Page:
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How to Cope if You Want to Become Anorexic
Anorexia Nervosa is a serious eating disorder that can kill you. If you are trying to cope with the onset of anorexia, then seek help from a mental health professional such as a therapist. As you seek help, there are several things that you can do to cope with your feelings.
Improving Your Body Image
Recognize that anorexia is often the result of other negative emotions.The desire to be thin may be a result of anxiety and destructive thinking. It sometimes is hereditary, but it's important to recognize that these thoughts will damage your body image and your body.
- Negative emotions that you might experience may include sadness, anger, nervousness, insecurity, and others.
- You might have noticed that you have an intense fear of gaining weight and an intense desire to lose weight. These feelings are symptoms of anorexia. Try to remind yourself that these thoughts are from the disease.
Stop yourself from comparing your body to other people’s bodies.When you find yourself admiring other people’s bodies and comparing their bodies to yours, try to stop and think about what you’re doing. By doing this, you are acting on an impulse driven by insecurity and anxiety, an impulse that’s produced by anorexia. Recognize it for what it is--disrupted thoughts and feelings fueled by an anorexic thought process.
- When you catch yourself judging other people’s bodies or comparing your body to theirs, force yourself to stop. Instead remind yourself you should accept others, no matter what their body type, and to accept yourself as you are.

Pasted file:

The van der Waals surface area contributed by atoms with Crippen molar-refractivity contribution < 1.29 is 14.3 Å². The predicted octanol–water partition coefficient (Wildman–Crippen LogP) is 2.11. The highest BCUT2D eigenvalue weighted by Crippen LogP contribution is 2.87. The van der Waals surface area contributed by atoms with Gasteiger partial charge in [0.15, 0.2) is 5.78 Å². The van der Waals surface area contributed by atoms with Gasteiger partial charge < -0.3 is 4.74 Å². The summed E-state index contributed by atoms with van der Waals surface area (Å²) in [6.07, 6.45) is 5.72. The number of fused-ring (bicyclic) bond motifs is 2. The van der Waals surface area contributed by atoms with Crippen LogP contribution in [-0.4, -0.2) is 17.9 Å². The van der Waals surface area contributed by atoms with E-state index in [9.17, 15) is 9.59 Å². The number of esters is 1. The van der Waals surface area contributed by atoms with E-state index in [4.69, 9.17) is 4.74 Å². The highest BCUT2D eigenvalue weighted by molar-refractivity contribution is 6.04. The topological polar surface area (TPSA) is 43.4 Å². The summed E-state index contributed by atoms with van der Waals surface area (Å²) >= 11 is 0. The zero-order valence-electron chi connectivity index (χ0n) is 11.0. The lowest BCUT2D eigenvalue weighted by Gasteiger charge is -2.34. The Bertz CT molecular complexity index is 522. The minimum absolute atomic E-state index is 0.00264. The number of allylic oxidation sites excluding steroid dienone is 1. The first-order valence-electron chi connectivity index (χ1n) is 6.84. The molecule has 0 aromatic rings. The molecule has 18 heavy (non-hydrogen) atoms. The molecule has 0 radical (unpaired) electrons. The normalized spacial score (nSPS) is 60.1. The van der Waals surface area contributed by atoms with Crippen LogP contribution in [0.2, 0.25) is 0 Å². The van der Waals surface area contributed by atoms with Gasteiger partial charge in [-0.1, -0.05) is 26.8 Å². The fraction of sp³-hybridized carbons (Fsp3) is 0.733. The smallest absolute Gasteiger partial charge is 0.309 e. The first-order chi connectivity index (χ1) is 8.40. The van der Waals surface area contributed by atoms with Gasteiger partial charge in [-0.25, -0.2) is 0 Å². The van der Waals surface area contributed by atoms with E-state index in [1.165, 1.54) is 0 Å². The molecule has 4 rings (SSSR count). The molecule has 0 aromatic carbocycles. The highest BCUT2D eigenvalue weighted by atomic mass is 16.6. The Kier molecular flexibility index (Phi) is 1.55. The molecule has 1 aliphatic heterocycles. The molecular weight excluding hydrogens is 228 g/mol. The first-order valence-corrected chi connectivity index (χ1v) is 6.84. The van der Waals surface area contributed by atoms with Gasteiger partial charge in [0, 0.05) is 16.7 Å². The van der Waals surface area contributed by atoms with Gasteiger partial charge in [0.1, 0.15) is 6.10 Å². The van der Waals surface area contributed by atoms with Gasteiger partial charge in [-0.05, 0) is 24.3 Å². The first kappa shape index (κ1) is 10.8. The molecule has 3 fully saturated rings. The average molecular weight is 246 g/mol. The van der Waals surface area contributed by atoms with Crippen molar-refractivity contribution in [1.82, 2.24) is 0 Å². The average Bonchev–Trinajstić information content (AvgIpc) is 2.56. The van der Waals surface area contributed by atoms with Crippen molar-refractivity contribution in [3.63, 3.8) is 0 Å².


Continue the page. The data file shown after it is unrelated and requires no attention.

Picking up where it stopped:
- Think about your friends and family. They come in all shapes and sizes and you love and care about them all. Your love for them does not have anything to do with their size and neither does their love for you.
Steer clear of pro-anorexia websites and other unhealthy internet content.The internet can be an excellent source of accurate information, resources, and support for those with eating disorders. But it also contains unhealthy, damaging, and triggering content that can reinforce poor body image and drive unrealistic expectations. Avoid these unhealthy sources to help yourself cope with your feelings.
- Even your social media outlets may contribute to your feelings. You may want to reduce your exposure or avoid social media altogether for a while.
- You may also want to avoid visiting fitness websites and applications because these can also be triggers for some people.
Identify the things that are making you want to become anorexic.You may be tempted to become anorexic or engage in behaviors that lead to anorexia because of unhealthy images of body types, eating habits, and situations that promote extreme thinness. Learning what makes you want to become anorexic is essential to learning which situations you need to avoid.Some questions that may help you figure out what is causing you to want to become anorexic include:
- Do you have a group of friends who obsess over how many calories they consume? If so, these friends may be influencing you. Try to spend less time with them or ask them not to talk about calories so much.